Many people whose mother, father or spouse live in a memory community are wondering whether they should visit if their family member no longer recognizes them, or if they become upset during or at the end of the visit. Our recommendation is unequivocally YES. Some simple tips can help make the most of this time for everyone.
Make sure you understand where in time your family member currently “lives”, and structure your interaction accordingly. Bring objects that relate to that time period to help focus conversations or elicit long-term memories. Do not correct their assumptions and beliefs. For the duration of the visit, their reality is all that matters.
Speak slowly and keep the tone of your voice low and gentle. If there is too much commotion in a common area, find a quiet place to sit. People with dementia are easily overwhelmed by stimuli that others are able to screen out and put into context.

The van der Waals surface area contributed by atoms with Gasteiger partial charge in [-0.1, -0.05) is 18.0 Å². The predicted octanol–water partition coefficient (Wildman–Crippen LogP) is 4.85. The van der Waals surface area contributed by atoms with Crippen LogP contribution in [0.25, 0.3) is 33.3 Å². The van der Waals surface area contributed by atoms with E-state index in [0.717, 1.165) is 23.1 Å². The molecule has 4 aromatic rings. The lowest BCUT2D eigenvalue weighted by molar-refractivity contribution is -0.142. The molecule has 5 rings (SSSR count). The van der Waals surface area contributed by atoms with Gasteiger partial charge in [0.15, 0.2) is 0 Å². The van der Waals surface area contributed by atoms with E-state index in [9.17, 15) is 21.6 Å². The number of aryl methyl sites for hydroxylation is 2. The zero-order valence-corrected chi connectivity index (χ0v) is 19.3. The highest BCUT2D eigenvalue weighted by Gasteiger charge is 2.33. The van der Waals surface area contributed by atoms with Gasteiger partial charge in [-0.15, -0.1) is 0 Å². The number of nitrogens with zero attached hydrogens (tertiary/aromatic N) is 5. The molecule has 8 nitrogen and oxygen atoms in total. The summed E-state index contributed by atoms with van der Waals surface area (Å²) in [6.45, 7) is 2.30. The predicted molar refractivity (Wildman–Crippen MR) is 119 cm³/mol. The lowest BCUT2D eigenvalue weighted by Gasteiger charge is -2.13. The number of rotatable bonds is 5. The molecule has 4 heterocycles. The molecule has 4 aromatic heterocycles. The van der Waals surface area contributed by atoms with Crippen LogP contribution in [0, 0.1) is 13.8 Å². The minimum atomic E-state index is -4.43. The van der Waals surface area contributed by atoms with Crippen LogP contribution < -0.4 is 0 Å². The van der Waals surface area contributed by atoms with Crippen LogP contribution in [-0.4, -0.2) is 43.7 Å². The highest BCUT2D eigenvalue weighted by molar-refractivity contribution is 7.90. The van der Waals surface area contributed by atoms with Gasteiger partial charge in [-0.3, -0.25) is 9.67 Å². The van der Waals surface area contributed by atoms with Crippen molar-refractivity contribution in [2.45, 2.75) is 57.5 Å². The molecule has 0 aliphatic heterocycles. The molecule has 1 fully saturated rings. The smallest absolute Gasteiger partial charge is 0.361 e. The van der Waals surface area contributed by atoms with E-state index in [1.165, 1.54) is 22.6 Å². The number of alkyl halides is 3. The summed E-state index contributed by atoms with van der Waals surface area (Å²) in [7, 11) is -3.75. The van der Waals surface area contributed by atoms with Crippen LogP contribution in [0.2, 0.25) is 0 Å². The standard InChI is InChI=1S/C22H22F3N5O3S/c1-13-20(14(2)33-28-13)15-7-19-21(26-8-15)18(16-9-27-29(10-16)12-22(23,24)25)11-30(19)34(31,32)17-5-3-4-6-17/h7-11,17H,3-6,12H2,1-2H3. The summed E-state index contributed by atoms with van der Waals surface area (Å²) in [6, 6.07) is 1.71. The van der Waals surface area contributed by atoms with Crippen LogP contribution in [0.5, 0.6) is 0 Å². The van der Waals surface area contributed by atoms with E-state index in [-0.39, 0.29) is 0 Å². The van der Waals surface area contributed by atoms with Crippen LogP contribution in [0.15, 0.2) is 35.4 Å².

Remember that a pleasant interaction remains in someone’s “emotional memory” although their factual memory may be gone. Tell someone how good it is to see them, and how much you are enjoying your time together. If touch is appropriate, hug them or hold their hand. When the time of the visit draws to a close, do not say “Goodbye”. Instead make sure they are transitioned to another activity and/or caregiver and tell them you’ll be back “in a little while” or “soon”. If necessary come up with a reason, even something mundane like using the restroom. With appropriate distraction, departure need not be distressing.